The scope of RoHS is given in the EU WEEE Directive Annex IA, categories 1 -7 and 10. The following is a summary of covered product categories:

1. Large household appliances
2. Small household appliances
3. IT and telecommunications equipment
4. Consumer equipment
5. Lighting equipment
6. Electrical and electronic tools (except large-scale stationary and industrial tools)
7. Toys, leisure and sports equipment
10. Automatic dispensers

11. Computer components
Computer Components List: Motherboards, Video Crads, Power Supplies, Computer Fans, Etc.

Categories 8 and 9, which cover medical devices and measuring and control instruments, are exempt from RoHS requirements until which time the
EU Commission includes them (estimates are that this will occur in 2008 or 2009).

Electrical and Electronic Equipment (EEE) is defined as devices which are dependent on electric current or electromagnetic fields to work properly,
including that equipment used to generate, transfer, or measure such currents or fields. The definition of EEE for RoHS is limited to those devices
operating on a maximum 1000 Volts AC or 1500 Volts DC.

4. When do my products have to be compliant with RoHS?
The RoHS Directive went into effect on July 1, 2006. If you are selling products on the EU market, your products must have been RoHS/WEEE
compliant by that date.

5. What are Maximum Concentration Values (MCVs)?
Maximum Concentration Values (MCVs) are limits set by the European Commission for each RoHS-restricted substance in the Commission
Decision 2005/618/EC amending the RoHS Directive. MCV limits apply to each "homogeneous material" making up a product. Note that EU officials
have stated that RoHS is considered to be a ban on the listed substances, and that any intentional use of those substances is not allowed. Other
EU officials have stated that the term "intentional use" has no meaning in relation to RoHS. The MCVs are as follows:

0.1% by weight maximum for Pb, Hg, Cr6+, PBBs, and PBDEs
0.01% by weight maximum for Cd

6. What is a “homogeneous material”?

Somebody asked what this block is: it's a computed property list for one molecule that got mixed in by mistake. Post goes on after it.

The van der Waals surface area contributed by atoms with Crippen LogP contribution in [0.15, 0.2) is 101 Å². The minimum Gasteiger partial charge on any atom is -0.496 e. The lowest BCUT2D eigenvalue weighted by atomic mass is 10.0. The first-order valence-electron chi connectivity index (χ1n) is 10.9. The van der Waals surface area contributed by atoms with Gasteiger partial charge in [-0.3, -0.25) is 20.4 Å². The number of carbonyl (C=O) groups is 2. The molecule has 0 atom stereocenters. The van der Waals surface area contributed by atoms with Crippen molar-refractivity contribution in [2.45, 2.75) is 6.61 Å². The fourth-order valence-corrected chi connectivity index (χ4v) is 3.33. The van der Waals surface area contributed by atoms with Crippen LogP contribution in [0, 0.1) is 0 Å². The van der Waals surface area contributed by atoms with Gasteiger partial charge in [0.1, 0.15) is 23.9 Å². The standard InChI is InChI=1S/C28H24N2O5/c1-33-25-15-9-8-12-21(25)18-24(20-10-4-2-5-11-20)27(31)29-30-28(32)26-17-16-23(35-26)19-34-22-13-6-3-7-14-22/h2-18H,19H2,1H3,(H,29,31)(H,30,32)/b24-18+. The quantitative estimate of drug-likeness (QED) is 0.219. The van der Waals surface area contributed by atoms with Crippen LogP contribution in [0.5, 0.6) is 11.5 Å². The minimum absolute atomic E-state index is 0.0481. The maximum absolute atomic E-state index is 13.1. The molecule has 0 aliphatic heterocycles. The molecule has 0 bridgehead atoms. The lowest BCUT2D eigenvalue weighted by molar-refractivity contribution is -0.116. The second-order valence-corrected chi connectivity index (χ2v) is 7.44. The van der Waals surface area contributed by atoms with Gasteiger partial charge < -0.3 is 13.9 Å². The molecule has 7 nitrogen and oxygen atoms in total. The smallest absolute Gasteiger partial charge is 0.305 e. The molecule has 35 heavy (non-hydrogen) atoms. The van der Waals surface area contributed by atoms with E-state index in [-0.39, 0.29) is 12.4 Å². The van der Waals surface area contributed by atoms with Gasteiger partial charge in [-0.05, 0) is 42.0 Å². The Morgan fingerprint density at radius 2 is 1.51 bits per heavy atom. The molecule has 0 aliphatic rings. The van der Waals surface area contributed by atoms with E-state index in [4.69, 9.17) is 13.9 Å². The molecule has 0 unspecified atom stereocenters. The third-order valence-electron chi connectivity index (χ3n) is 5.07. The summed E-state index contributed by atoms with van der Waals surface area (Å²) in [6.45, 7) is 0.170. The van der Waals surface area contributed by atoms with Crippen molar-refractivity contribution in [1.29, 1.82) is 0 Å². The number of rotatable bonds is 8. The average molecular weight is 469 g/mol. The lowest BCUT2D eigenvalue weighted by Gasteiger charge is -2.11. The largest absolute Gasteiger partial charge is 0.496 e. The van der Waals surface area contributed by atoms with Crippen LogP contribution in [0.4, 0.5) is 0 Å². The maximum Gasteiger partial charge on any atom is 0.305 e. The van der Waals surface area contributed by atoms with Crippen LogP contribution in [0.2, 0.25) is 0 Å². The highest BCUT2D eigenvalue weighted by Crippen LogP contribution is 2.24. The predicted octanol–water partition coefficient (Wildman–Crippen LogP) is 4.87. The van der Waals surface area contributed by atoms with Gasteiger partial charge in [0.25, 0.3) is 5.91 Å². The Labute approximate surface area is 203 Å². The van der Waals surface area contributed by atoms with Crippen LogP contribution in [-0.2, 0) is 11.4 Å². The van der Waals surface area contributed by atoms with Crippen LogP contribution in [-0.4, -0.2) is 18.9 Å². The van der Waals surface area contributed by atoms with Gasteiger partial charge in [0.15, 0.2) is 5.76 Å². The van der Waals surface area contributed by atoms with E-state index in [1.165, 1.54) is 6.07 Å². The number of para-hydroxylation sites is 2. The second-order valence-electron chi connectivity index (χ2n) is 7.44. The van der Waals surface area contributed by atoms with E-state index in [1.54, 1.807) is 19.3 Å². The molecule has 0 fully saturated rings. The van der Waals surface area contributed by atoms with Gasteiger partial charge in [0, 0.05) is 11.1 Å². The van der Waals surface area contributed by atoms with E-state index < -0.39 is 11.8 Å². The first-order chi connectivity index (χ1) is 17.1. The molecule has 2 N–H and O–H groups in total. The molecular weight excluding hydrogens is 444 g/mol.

Unfortunately, there isn't an official definition, nor will there be apparently. The EU Commission says that only the European Court of Justice may
decide what the definition will be. The best advice we can give is to follow the definition(s) given in the EU Commission FAQ document or the UK DTI
draft RoHS regulations, because the definitions will not appear in any official document. Most important is the term “of like composition throughout”
from the chemical analysis standpoint since samples of mixed materials are rarely easily or accurately analyzed. Examples of “homogeneous
materials” are individual types of: plastics, ceramics, glass, metals, alloys, paper, board, resins, and coatings. The Commission further states that a
“homogeneous material” cannot be mechanically disjointed into different materials.

7. What does “mechanically disjointed” mean?
The term “mechanically disjointed” means that the materials can be, in principle, separated by mechanical actions. This
means that an insulated wire is considered as two homogeneous materials: the metal wire and the plastic insulating material.
Please note that the term is used as a part of the definition of homogeneous material. It is not an instruction or a limitation on
the sample preparation methods that can be used for testing. See number 19 below.

8. Are there any exemptions to RoHS?
Yes. The list of exemptions is growing all the time. Exemptions may be found in RoHS and the RoHS Directive Annex. Information on pending
exemptions may be found at the UK DTI website.

9. My company is based in the US. Why should we worry about RoHS?
If you sell electrical or electronic equipment to any member country of the European Union, or if you sell parts or materials to companies that then
sell their products on the EU market, your products are likely to be covered by RoHS. But even if your products aren't destined for the EU market, you
still may have something to worry about. First, laws such as Prop 65, SB 20 and SB 50 in California are already taking effect in the US, and countries
such as China, Japan, and Korea have also enacted similar legislation. Also, you may find that availability and reliability are issues, since the “old”
products containing restricted substances are becoming harder to find and more expensive to buy. For example, even though medical devices are
now exempt from RoHS, manufacturers may have problems getting printed circuit boards with the tried and true tin-lead solder. That means they will